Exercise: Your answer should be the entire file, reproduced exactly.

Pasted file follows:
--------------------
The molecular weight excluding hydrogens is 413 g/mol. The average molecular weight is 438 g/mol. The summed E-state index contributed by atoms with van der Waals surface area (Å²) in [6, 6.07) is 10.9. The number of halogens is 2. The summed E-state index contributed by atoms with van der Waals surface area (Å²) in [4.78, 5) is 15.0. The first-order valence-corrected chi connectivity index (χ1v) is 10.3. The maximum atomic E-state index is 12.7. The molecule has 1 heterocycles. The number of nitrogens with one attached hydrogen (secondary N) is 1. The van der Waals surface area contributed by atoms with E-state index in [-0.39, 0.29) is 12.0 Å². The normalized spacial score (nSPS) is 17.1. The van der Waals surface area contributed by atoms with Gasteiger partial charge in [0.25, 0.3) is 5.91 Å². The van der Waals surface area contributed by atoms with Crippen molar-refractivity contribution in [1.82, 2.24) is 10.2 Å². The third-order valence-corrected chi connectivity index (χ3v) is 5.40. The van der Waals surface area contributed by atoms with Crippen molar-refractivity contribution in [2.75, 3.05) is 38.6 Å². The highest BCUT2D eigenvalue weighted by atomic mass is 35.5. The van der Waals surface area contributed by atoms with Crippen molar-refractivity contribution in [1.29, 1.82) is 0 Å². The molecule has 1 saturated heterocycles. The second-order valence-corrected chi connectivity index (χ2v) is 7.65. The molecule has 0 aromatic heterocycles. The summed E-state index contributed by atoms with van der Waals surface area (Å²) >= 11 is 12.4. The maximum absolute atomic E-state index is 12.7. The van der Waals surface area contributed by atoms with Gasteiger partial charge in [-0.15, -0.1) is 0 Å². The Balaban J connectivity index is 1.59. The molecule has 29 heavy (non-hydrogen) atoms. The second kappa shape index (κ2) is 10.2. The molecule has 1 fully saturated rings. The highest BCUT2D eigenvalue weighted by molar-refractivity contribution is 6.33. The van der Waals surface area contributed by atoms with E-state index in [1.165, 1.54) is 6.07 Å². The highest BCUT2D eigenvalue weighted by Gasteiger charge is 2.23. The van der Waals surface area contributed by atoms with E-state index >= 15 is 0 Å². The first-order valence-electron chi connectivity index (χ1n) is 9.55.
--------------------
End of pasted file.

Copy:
The molecular weight excluding hydrogens is 413 g/mol. The average molecular weight is 438 g/mol. The summed E-state index contributed by atoms with van der Waals surface area (Å²) in [6, 6.07) is 10.9. The number of halogens is 2. The summed E-state index contributed by atoms with van der Waals surface area (Å²) in [4.78, 5) is 15.0. The first-order valence-corrected chi connectivity index (χ1v) is 10.3. The maximum atomic E-state index is 12.7. The molecule has 1 heterocycles. The number of nitrogens with one attached hydrogen (secondary N) is 1. The van der Waals surface area contributed by atoms with E-state index in [-0.39, 0.29) is 12.0 Å². The normalized spacial score (nSPS) is 17.1. The van der Waals surface area contributed by atoms with Gasteiger partial charge in [0.25, 0.3) is 5.91 Å². The van der Waals surface area contributed by atoms with Crippen molar-refractivity contribution in [1.82, 2.24) is 10.2 Å². The third-order valence-corrected chi connectivity index (χ3v) is 5.40. The van der Waals surface area contributed by atoms with Crippen molar-refractivity contribution in [2.75, 3.05) is 38.6 Å². The highest BCUT2D eigenvalue weighted by atomic mass is 35.5. The van der Waals surface area contributed by atoms with Crippen molar-refractivity contribution in [1.29, 1.82) is 0 Å². The molecule has 1 saturated heterocycles. The second-order valence-corrected chi connectivity index (χ2v) is 7.65. The molecule has 0 aromatic heterocycles. The summed E-state index contributed by atoms with van der Waals surface area (Å²) >= 11 is 12.4. The maximum absolute atomic E-state index is 12.7. The van der Waals surface area contributed by atoms with Gasteiger partial charge in [-0.15, -0.1) is 0 Å². The Balaban J connectivity index is 1.59. The molecule has 29 heavy (non-hydrogen) atoms. The second kappa shape index (κ2) is 10.2. The molecule has 1 fully saturated rings. The highest BCUT2D eigenvalue weighted by molar-refractivity contribution is 6.33. The van der Waals surface area contributed by atoms with E-state index in [1.165, 1.54) is 6.07 Å². The highest BCUT2D eigenvalue weighted by Gasteiger charge is 2.23. The van der Waals surface area contributed by atoms with E-state index >= 15 is 0 Å². The first-order valence-electron chi connectivity index (χ1n) is 9.55.